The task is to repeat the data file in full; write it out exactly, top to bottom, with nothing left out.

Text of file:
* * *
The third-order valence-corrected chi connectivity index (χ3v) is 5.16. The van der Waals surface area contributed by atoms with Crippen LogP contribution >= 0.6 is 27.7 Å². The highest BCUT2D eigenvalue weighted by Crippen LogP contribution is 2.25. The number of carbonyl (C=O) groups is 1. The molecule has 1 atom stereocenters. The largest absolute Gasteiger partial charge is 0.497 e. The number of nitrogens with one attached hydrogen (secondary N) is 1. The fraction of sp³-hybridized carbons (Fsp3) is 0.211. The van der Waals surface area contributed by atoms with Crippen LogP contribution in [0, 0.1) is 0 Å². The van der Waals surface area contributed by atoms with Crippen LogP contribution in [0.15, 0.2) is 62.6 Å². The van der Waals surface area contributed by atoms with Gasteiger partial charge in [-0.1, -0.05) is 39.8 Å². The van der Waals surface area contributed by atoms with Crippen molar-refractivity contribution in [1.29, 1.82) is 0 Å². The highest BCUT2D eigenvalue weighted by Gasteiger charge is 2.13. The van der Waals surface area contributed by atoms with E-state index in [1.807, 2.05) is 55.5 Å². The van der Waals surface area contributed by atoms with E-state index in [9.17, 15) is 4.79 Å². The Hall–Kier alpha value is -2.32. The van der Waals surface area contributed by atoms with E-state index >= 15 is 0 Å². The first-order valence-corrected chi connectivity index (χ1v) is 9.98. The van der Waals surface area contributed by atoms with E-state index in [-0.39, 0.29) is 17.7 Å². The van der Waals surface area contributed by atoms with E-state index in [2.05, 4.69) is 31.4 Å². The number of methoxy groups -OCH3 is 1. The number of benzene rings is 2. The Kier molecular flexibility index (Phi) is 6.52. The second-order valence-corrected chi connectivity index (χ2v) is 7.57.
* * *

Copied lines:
The third-order valence-corrected chi connectivity index (χ3v) is 5.16. The van der Waals surface area contributed by atoms with Crippen LogP contribution >= 0.6 is 27.7 Å². The highest BCUT2D eigenvalue weighted by Crippen LogP contribution is 2.25. The number of carbonyl (C=O) groups is 1. The molecule has 1 atom stereocenters. The largest absolute Gasteiger partial charge is 0.497 e. The number of nitrogens with one attached hydrogen (secondary N) is 1. The fraction of sp³-hybridized carbons (Fsp3) is 0.211. The van der Waals surface area contributed by atoms with Crippen LogP contribution in [0, 0.1) is 0 Å². The van der Waals surface area contributed by atoms with Crippen LogP contribution in [0.15, 0.2) is 62.6 Å². The van der Waals surface area contributed by atoms with Gasteiger partial charge in [-0.1, -0.05) is 39.8 Å². The van der Waals surface area contributed by atoms with Crippen molar-refractivity contribution in [1.29, 1.82) is 0 Å². The highest BCUT2D eigenvalue weighted by Gasteiger charge is 2.13. The van der Waals surface area contributed by atoms with E-state index in [1.807, 2.05) is 55.5 Å². The van der Waals surface area contributed by atoms with E-state index in [9.17, 15) is 4.79 Å². The Hall–Kier alpha value is -2.32. The van der Waals surface area contributed by atoms with E-state index >= 15 is 0 Å². The first-order valence-corrected chi connectivity index (χ1v) is 9.98. The van der Waals surface area contributed by atoms with E-state index in [-0.39, 0.29) is 17.7 Å². The van der Waals surface area contributed by atoms with E-state index in [2.05, 4.69) is 31.4 Å². The number of methoxy groups -OCH3 is 1. The number of benzene rings is 2. The Kier molecular flexibility index (Phi) is 6.52. The second-order valence-corrected chi connectivity index (χ2v) is 7.57.